The political action committee of the Riverside Police Department's rank and file labor union has allegedly already endorsed Adams for the 2011 election in Ward Seven. Don't be surprised if the Riverside Police Administrators Association follows suit. It's still interesting to consider the 180 degree turn that latter labor association took in the 2009 election when originally its leadership wasn't going to endorse any candidate in the election including in the Ward Four race because it didn't want to appear as if it were favoring one candidate over another and thus wouldn't be able to work with the winner if that person hadn't been endorsed by the union. That kind of makes some sense. However, not long after taking that stance, the union's leadership started showing up in campaign material as having endorsed incumbent, Councilman Frank Schiavone from the fourth ward. Why that reversal might have taken place will be explored in future blog postings as another interesting chapter in the saga, The House That City Hall Built. Because after all, the RPAA had chosen to endorse a candidate alleged to have threatened some of its members, after those allegations were made.

Still it's interesting in the light of everything that's been going on in City Hall concerning its dynamic that it has with the troubled police department that any labor union would be so eager to endorse Adams. Some say it's because there's a stance in place to back incumbents, which is similar to that employed by the Riverside Firefighters' Association. It's not uncommon for unions to back incumbents because often their leaderships believe that the incumbent has the edge in winning reelection and they don't want to risk the wrath of the incumbent who didn't receive their endorsement if he or she wins reelection and holds onto their seat. In fact, there were allegations raised against Adams to that effect that his wrath had been used against union leaders and members in the RPAA.

But Adams is a different kind of choice, since there have been allegations of his involvement in the police department's promotional process at least at its captain level and harassment against former union leaders. It remains to be seen whether that will prove to be a wise endorsement for the RPOA and the RPAA if it follows suit as expected if it chooses to go the endorsement route. He's very vulnerable in his upcoming election bid and all it would really take is a dedicated candidate who wears out shoe leather and puts in the campaign time similar to that spent by grass roots candidates, Mike Gardner and Paul Davis to defeat Adams. Particularly considering his weak showing the last time he ran in 2007.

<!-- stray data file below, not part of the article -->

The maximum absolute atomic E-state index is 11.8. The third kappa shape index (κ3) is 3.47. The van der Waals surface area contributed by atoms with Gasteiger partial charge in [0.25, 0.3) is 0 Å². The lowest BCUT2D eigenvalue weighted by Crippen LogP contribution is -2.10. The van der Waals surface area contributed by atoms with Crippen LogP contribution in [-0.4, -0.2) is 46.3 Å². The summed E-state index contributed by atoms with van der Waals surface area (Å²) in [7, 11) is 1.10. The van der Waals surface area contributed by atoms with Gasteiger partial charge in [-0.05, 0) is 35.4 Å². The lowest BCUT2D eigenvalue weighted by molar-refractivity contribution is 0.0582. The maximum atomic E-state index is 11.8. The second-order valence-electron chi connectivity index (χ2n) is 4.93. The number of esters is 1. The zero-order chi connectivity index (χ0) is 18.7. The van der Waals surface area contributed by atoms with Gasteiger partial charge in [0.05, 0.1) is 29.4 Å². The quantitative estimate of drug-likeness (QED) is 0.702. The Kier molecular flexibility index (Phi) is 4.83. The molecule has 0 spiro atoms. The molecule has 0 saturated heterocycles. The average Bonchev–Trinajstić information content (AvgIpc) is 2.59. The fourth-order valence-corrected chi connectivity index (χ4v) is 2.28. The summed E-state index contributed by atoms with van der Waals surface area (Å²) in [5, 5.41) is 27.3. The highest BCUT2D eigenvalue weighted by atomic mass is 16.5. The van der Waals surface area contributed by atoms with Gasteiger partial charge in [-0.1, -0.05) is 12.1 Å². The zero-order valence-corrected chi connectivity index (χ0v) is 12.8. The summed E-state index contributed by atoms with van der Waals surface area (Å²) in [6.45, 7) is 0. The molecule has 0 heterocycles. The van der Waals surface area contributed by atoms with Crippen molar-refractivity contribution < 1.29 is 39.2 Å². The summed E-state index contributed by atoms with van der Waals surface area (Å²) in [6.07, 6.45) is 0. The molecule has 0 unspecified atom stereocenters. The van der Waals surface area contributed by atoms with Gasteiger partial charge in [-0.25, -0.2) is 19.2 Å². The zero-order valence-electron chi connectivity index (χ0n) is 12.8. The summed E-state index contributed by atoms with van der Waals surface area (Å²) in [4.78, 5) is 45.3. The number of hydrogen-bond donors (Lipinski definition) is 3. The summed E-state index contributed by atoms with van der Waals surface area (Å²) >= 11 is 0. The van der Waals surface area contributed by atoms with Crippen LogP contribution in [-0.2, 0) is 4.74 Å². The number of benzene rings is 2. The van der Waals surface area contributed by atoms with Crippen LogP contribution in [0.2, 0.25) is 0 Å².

Backing incumbents doesn't always work out because the RPOA's PAC had backed Dom Betro, Art Gage and Frank Schiavone in their respective elections and all three of them were sent packing in their elections anyway. And Adams actually has greater vulnerability than the other three going into the election season which will commence in just short of one year from now. It remains of course to be seen just how much.

Press Enterprise Columnist Cassie MacDuff writes about the challenge to end privilege between attorney and client in San Bernardino County which is again, buried in corruption.

Will cityhood be coming to Eastvale?

Appointed or Elected?

There's been some degree of controversy over the situation involving Riverside County Sheriff Stan Sniff and about his 2010 election campaign signs where he asks people to "re-elect" him into his position. Frankly, it was a bit disappointing to see Sniff use that language given that he was never actually "elected" sheriff. Rather he was appointed into that position by the legislative body for the county which is the board of supervisors. Sheriffs don't typically get appointed by county boards of supervisors but it's happened recently in this county as well as in Orange and San Bernardino Counties.